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I have an executable xyz.exe that is purely driven by command prompt/shell. It interactively takes input and displays output. Assume xyz.exe is somewhat like the typical python shell on windows. It waits for user to type something >>> and thereby proceeds to process the input.

Now, I want to get control over this xyz.exe process and bring it entirely into the context of my current python console/shell. How can I do this?

I referred Assign output of os.system to a variable and prevent it from being displayed on the screen and tried doing the same using subprocess:

import subprocess

cmd = r"\\sharedLocation\path\xyz.exe"
proc = subprocess.Popen([cmd], stdout=subprocess.PIPE, shell=True)
(out, err) = proc.communicate()
print("program output:", out)

but that only gets the immediate (first time) output of xyz.exe when it starts, more like the welcome message. But after the first time output/welcome message, the xyz.exe actually waits for user input ">>>"... I want my current execution of the python script to wait() and bring-in the entire context of xyz.exe inside the scope of my script output. Is there a way to do this in python?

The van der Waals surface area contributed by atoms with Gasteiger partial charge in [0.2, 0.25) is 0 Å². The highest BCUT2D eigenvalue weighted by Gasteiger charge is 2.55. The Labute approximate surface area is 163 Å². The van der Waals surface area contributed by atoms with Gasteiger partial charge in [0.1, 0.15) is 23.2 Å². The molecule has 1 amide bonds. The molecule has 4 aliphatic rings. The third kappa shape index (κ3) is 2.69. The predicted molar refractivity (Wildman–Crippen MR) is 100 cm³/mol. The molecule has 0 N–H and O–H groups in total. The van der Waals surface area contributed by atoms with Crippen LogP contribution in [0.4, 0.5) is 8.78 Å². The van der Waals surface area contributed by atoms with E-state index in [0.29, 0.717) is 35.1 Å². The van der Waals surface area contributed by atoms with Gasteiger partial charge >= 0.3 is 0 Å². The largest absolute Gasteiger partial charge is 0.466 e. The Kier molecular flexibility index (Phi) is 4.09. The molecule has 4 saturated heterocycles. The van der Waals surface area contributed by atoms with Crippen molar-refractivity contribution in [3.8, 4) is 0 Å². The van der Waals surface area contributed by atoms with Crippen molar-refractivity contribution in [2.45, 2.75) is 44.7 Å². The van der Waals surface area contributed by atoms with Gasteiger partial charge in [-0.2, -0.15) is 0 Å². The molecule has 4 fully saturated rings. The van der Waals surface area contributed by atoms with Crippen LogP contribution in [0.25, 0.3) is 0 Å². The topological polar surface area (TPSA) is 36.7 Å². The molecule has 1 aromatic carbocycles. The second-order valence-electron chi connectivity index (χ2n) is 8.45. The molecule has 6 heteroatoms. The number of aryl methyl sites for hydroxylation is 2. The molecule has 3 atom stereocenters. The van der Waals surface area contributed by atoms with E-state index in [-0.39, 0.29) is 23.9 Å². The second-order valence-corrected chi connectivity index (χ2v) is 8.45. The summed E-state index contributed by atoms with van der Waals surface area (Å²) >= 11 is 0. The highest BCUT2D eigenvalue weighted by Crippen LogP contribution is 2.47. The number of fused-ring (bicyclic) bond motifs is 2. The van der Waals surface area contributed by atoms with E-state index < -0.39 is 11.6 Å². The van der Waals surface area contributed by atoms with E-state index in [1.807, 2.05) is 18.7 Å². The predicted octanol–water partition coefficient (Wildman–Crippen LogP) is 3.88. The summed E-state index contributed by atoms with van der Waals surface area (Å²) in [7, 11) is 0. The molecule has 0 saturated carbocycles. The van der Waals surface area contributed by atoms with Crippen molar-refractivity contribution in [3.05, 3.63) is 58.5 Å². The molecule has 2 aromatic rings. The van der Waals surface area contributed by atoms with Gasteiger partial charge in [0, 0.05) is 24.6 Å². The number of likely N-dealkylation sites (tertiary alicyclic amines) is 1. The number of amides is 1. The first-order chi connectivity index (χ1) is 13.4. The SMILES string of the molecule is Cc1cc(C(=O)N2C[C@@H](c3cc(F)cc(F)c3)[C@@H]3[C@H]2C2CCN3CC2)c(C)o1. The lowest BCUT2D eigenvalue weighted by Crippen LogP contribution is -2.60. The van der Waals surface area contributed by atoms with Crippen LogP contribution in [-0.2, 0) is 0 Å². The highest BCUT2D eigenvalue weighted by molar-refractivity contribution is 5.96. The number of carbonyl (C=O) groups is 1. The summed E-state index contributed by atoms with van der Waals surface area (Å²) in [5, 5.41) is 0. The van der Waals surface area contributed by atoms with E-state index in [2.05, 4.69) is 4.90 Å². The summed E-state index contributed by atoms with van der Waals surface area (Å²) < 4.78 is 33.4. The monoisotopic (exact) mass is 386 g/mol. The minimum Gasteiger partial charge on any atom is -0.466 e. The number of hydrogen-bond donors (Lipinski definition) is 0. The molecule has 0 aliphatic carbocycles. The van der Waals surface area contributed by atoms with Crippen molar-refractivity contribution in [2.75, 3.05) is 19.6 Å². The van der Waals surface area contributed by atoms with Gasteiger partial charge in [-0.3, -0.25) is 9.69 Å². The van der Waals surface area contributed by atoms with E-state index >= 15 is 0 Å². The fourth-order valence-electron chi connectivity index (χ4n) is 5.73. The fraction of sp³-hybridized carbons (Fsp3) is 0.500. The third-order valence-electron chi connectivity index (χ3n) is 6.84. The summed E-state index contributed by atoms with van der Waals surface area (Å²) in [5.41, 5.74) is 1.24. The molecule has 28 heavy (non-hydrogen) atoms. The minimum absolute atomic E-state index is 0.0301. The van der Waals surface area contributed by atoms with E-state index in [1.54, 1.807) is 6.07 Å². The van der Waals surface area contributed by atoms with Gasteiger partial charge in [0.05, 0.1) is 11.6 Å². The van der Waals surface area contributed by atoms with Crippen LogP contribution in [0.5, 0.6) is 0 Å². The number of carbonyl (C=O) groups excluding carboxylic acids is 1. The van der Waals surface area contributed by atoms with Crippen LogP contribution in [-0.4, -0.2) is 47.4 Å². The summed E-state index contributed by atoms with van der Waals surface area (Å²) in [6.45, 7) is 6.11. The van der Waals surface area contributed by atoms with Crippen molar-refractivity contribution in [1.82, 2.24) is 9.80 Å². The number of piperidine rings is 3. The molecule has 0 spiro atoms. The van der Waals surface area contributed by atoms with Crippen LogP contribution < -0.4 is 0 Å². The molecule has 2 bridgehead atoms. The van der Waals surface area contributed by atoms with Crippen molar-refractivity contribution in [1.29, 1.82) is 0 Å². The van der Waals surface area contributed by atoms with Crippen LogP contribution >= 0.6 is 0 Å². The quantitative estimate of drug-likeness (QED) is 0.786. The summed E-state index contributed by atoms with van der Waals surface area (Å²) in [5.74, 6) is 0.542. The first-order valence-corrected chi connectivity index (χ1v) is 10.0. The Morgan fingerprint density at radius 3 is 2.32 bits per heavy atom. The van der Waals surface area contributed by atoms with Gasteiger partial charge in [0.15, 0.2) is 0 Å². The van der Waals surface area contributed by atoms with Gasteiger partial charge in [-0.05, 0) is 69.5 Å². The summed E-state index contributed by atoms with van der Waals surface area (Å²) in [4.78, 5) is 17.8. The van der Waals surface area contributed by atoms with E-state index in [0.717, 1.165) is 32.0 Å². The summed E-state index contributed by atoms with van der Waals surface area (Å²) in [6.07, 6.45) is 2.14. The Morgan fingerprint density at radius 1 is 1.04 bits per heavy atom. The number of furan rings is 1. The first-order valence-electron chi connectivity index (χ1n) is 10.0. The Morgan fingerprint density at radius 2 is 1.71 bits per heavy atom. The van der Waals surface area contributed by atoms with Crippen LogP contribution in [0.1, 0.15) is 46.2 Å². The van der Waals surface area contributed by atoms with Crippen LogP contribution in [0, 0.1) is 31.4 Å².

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1 Answer 1

up vote 1 down vote accepted

Actually, whatever you input will be fed to xyz.exe but you won't see any further messages as stdout=subprocess.PIPE has been passed to Popen's constructor, which will make the output of the command not be outputted; instead it is fed to the file-like proc.stdout. The welcome message is printed because of print("program output:", out). To make the output of xyz.exe show up in the console remove stdout=subprocess.PIPE, from the Popen constructor arguments. Then print("program output:", out) is unnecessary.

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